I occasionally go back to my blogging archives to pick out interesting articles from one, five and ten years ago.
ONE YEAR AGO: The Not-Quite-So Young Quakers
It was five years ago this week that I sat down and wrote about a cool
new movement I had been reading about. It would have been Jordan Cooper’s blog that turned me onto Robert E Webber’s The Younger Evangelicals, a look at generational shifts among American Evangelicals. In retrospect, it’s fair to say that the QuakerQuaker community gathered around this essay (here’s Robin M’s account of first reading it) and it’s follow-up We’re All Ranters Now (Wess talking about it).
And yet? All of this is still a small demographic scattered all around. If I wanted to have a good two-hour caffeine-fueled bull session about the future of Friends at some local coffeeshop this afternoon, I can’t think of anyone even vaguely local who I could call up. I’m really sad to say we’re still largely on our own. According to actuarial tables, I’ve recently crossed my life’s halfway point and here I am still referencing generational change. How I wish I could honestly say that I could get involved with any committee in my yearly meeting and get to work on the issues raised in “Younger Evangelicals and Younger Quakers”. Someone recently sent me an email thread between members of an outreach committee for another large East Coast yearly meeting and they were debating whether the internet was an appropriate place to do outreach work – in 2008?!?
FIVE YEARS AGO: Vanity Googling of Causes
A poster to an obscure discussion board recently described typing a particular search phrase into Google and finding nothing but bad information. Reproducing the search I determined two things: 1) that my site topped the list and 2) that the results were actually quite accurate. I’ve been hearing an increasing number of stories like this. “Cause Googling,” a variation on “vanity googling,” is suddenly becoming quite popular. But the interesting thing is that these new searchers don’t actually seem curious about the results. Has Google become our new proof text?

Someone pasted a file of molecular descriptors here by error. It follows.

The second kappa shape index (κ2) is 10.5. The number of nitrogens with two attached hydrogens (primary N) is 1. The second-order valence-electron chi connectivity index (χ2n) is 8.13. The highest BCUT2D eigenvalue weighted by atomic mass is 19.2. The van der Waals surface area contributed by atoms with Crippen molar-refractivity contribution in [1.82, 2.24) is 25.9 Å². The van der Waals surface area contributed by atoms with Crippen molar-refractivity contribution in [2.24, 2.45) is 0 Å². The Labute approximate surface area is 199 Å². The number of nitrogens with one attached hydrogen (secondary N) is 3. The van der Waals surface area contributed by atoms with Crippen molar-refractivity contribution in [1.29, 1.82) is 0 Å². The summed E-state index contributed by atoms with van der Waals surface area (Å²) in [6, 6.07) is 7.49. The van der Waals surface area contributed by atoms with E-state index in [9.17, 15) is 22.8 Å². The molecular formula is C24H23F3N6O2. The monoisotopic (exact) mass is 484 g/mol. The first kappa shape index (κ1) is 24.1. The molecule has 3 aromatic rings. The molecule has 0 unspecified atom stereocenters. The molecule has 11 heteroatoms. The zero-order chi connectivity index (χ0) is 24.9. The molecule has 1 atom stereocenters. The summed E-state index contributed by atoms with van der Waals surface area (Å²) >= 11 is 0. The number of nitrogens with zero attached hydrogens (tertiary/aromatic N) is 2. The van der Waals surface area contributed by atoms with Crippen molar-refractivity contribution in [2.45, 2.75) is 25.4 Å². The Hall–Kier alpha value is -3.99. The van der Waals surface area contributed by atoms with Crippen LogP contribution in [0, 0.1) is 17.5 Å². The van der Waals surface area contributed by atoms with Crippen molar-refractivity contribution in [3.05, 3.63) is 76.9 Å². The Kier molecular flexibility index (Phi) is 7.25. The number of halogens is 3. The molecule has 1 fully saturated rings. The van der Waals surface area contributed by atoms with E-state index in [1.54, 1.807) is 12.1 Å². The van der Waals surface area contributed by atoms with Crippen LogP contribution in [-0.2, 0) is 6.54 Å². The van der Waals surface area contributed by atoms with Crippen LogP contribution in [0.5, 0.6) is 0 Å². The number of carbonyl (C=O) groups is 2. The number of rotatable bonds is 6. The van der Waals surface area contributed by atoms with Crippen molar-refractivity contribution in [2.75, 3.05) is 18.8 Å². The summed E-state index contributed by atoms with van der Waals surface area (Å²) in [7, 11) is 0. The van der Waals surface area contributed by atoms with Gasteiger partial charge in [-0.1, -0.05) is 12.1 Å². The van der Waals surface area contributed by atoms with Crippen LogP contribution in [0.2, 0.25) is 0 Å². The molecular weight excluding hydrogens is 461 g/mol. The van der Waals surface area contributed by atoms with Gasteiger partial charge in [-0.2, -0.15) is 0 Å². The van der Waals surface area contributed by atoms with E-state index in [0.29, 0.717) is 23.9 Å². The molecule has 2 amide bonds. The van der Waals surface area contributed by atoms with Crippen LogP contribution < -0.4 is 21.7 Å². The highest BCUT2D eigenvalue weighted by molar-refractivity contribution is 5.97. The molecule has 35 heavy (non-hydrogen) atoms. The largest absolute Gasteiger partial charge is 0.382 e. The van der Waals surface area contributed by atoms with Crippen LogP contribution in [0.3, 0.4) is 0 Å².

Published 10/2/2004 in The Quaker Ranter.
TEN’ISH YEARS AGO: War Time Again
This piece is about the NATO bombing campaign in Serbia (Wikipedia). It’s strange to see I was feeling war fatigue even before 9/11 and the “real” wars in Afghanistan and Iraq.
There’s a great danger in all this. A danger to the soul of America. This is the fourth country the U.S. has gone to war against in the last six months. War is becoming routine. It is sandwiched between the soap operas and the sitcoms, between the traffic and weather reports. Intense cruise missile bombardments are carried out but have no effect on the psyche or even imagination of the U.S. citizens.
It’s as if war itself has become another consumer good. Another event to be packaged for commercial television. Given a theme song. We’re at war with a country we don’t know over a region we don’t really care about. I’m not be facetious, I’m simply stating a fact. The United States can and should play an active peacemaking role in the region, but only after we’ve done our homework and have basic knowledge of the players and situation. Isolationism is dangerous, yes, but not nearly as dangerous as the emerging culture of these dilettante made-for-TV wars.
Published March 25, 1999, Nonviolence.org